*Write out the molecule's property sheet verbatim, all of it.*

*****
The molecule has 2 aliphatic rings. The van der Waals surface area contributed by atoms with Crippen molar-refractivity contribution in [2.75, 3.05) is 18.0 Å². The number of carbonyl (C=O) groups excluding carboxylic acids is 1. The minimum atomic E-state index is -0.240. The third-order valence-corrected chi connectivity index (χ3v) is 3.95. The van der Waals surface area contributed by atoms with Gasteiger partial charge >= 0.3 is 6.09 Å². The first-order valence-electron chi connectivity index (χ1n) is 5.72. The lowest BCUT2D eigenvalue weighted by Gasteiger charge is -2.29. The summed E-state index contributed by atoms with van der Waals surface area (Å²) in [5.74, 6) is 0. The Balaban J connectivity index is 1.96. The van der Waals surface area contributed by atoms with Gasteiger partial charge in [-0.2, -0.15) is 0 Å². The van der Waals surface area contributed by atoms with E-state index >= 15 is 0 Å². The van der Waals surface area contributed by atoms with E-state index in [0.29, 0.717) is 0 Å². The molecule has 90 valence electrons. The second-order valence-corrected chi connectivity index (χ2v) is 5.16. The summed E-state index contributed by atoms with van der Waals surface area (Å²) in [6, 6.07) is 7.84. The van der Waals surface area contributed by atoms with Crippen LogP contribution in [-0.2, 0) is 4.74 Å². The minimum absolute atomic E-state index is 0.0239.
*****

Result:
The molecule has 2 aliphatic rings. The van der Waals surface area contributed by atoms with Crippen molar-refractivity contribution in [2.75, 3.05) is 18.0 Å². The number of carbonyl (C=O) groups excluding carboxylic acids is 1. The minimum atomic E-state index is -0.240. The third-order valence-corrected chi connectivity index (χ3v) is 3.95. The van der Waals surface area contributed by atoms with Gasteiger partial charge >= 0.3 is 6.09 Å². The first-order valence-electron chi connectivity index (χ1n) is 5.72. The lowest BCUT2D eigenvalue weighted by Gasteiger charge is -2.29. The summed E-state index contributed by atoms with van der Waals surface area (Å²) in [5.74, 6) is 0. The Balaban J connectivity index is 1.96. The van der Waals surface area contributed by atoms with Gasteiger partial charge in [-0.2, -0.15) is 0 Å². The van der Waals surface area contributed by atoms with E-state index >= 15 is 0 Å². The van der Waals surface area contributed by atoms with E-state index in [0.29, 0.717) is 0 Å². The molecule has 90 valence electrons. The second-order valence-corrected chi connectivity index (χ2v) is 5.16. The summed E-state index contributed by atoms with van der Waals surface area (Å²) in [6, 6.07) is 7.84. The van der Waals surface area contributed by atoms with Crippen LogP contribution in [-0.2, 0) is 4.74 Å². The minimum absolute atomic E-state index is 0.0239.